Finding Missing Persons

A Brooklyn Daily Eagle article, Lost and Found: Investigative Attorneys Specialize in Finding the Missing, features two Brooklyn Law School alumni, Charles-Eric Gordon, Class of 1979, and James Renken, Class of 2007. Gordon serves the legal profession and the business community as “investigative counsel”, concentrating in locating missing heirs, beneficiaries, shareholders, witnesses, defendants and other absentees, especially those missing for an extended period of time and/or about whom little information is known. He currently serves on the Board of Directors of the Society of Professional Investigators and is a member of the World Association of Detectives, the National Law Enforcement Associates and other investigative organizations. Renken has been working as a Systems Engineer at Brooklyn Law School since February 2008 and has received recognition from the Brooklyn Bar Association and the New York State Bar Association‘s Empire State Counsel program for his pro bono service for indigent clients in Brooklyn.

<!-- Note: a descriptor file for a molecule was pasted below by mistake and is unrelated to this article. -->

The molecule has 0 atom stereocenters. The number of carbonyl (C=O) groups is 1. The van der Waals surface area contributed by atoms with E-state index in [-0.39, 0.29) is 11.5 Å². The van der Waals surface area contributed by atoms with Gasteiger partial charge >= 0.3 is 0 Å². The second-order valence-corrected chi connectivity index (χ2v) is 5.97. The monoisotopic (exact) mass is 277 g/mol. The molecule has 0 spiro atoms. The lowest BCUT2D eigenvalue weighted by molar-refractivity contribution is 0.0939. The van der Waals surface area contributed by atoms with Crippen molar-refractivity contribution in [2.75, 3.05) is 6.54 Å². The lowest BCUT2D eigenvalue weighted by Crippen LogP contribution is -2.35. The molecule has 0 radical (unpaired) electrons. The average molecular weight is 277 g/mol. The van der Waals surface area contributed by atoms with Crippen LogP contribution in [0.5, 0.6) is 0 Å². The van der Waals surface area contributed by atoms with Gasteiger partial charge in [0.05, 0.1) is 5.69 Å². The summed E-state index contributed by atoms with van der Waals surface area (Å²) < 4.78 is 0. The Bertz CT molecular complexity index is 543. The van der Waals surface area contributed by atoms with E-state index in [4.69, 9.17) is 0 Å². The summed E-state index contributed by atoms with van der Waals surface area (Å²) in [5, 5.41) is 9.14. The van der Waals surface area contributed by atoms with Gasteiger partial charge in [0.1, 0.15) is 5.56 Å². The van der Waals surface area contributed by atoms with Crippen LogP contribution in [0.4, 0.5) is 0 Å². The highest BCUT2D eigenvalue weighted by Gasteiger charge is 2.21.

Earlier this month, they teamed up to teach a Continuing Legal Education class “Tracing Missing Persons” which the Brooklyn Bar Association’s Volunteer Lawyers Project sponsored. The summary of the session said that in the course of practicing law, many attorneys encounter situations in which necessary parties to an action or witness cannot readily be located, even through the use of common databases. The session had a “Question and Answer” period during which actual missing person situations were discussed and for which Gordon and Renken offered guidance on how these particular problems may be solved. The BLS Library has in its collection How to Find Anyone Anywhere by Ralph D. Thomas (Call # HV6762.U6 T36 2001), an encyclopedia on locating missing persons with little known techniques usually known only by the pros with years of experience and a highly valuable manual for any type of skip tracing or people locating.